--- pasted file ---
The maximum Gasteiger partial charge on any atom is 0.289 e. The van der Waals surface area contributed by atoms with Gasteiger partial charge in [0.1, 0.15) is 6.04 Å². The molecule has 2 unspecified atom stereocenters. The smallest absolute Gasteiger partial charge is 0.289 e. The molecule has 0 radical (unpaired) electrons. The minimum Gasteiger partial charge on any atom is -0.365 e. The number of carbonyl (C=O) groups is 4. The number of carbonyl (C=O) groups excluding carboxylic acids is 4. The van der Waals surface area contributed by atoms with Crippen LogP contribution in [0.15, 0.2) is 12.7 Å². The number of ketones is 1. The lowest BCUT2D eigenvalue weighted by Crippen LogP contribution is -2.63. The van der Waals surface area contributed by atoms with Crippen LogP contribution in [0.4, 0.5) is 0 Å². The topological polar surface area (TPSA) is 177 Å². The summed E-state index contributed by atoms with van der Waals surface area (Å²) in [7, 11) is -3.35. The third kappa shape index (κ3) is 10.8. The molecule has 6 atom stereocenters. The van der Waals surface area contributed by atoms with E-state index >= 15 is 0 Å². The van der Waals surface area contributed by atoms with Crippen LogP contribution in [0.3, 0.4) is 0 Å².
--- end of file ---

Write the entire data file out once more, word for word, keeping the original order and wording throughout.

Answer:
The maximum Gasteiger partial charge on any atom is 0.289 e. The van der Waals surface area contributed by atoms with Gasteiger partial charge in [0.1, 0.15) is 6.04 Å². The molecule has 2 unspecified atom stereocenters. The smallest absolute Gasteiger partial charge is 0.289 e. The molecule has 0 radical (unpaired) electrons. The minimum Gasteiger partial charge on any atom is -0.365 e. The number of carbonyl (C=O) groups is 4. The number of carbonyl (C=O) groups excluding carboxylic acids is 4. The van der Waals surface area contributed by atoms with Crippen LogP contribution in [0.15, 0.2) is 12.7 Å². The number of ketones is 1. The lowest BCUT2D eigenvalue weighted by Crippen LogP contribution is -2.63. The van der Waals surface area contributed by atoms with Crippen LogP contribution in [0.4, 0.5) is 0 Å². The topological polar surface area (TPSA) is 177 Å². The summed E-state index contributed by atoms with van der Waals surface area (Å²) in [7, 11) is -3.35. The third kappa shape index (κ3) is 10.8. The molecule has 6 atom stereocenters. The van der Waals surface area contributed by atoms with E-state index >= 15 is 0 Å². The van der Waals surface area contributed by atoms with Crippen LogP contribution in [0.3, 0.4) is 0 Å².